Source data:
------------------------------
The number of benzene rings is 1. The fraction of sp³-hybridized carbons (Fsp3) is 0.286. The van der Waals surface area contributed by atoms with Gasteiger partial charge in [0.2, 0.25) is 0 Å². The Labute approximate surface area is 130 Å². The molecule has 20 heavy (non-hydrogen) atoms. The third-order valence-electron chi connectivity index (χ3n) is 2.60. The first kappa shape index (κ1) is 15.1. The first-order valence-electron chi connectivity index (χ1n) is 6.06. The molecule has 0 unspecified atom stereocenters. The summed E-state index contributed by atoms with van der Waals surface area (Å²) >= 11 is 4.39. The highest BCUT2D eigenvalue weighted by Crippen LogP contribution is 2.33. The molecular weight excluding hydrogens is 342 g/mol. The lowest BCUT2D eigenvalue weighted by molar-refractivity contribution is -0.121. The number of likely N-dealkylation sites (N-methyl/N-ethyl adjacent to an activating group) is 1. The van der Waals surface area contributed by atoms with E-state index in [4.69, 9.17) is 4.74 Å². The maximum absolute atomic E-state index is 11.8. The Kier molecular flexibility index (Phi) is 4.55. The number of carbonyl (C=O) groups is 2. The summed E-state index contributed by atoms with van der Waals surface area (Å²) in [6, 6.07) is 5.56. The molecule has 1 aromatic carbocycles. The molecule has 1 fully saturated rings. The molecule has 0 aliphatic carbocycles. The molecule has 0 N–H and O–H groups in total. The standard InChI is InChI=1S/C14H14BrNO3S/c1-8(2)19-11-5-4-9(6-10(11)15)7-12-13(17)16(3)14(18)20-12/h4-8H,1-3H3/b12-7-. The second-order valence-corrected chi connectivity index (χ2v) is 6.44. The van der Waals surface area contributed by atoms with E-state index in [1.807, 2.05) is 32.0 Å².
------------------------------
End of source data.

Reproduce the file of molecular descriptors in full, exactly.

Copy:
The number of benzene rings is 1. The fraction of sp³-hybridized carbons (Fsp3) is 0.286. The van der Waals surface area contributed by atoms with Gasteiger partial charge in [0.2, 0.25) is 0 Å². The Labute approximate surface area is 130 Å². The molecule has 20 heavy (non-hydrogen) atoms. The third-order valence-electron chi connectivity index (χ3n) is 2.60. The first kappa shape index (κ1) is 15.1. The first-order valence-electron chi connectivity index (χ1n) is 6.06. The molecule has 0 unspecified atom stereocenters. The summed E-state index contributed by atoms with van der Waals surface area (Å²) >= 11 is 4.39. The highest BCUT2D eigenvalue weighted by Crippen LogP contribution is 2.33. The molecular weight excluding hydrogens is 342 g/mol. The lowest BCUT2D eigenvalue weighted by molar-refractivity contribution is -0.121. The number of likely N-dealkylation sites (N-methyl/N-ethyl adjacent to an activating group) is 1. The van der Waals surface area contributed by atoms with E-state index in [4.69, 9.17) is 4.74 Å². The maximum absolute atomic E-state index is 11.8. The Kier molecular flexibility index (Phi) is 4.55. The number of carbonyl (C=O) groups is 2. The summed E-state index contributed by atoms with van der Waals surface area (Å²) in [6, 6.07) is 5.56. The molecule has 1 aromatic carbocycles. The molecule has 1 fully saturated rings. The molecule has 0 aliphatic carbocycles. The molecule has 0 N–H and O–H groups in total. The standard InChI is InChI=1S/C14H14BrNO3S/c1-8(2)19-11-5-4-9(6-10(11)15)7-12-13(17)16(3)14(18)20-12/h4-8H,1-3H3/b12-7-. The second-order valence-corrected chi connectivity index (χ2v) is 6.44. The van der Waals surface area contributed by atoms with E-state index in [1.807, 2.05) is 32.0 Å².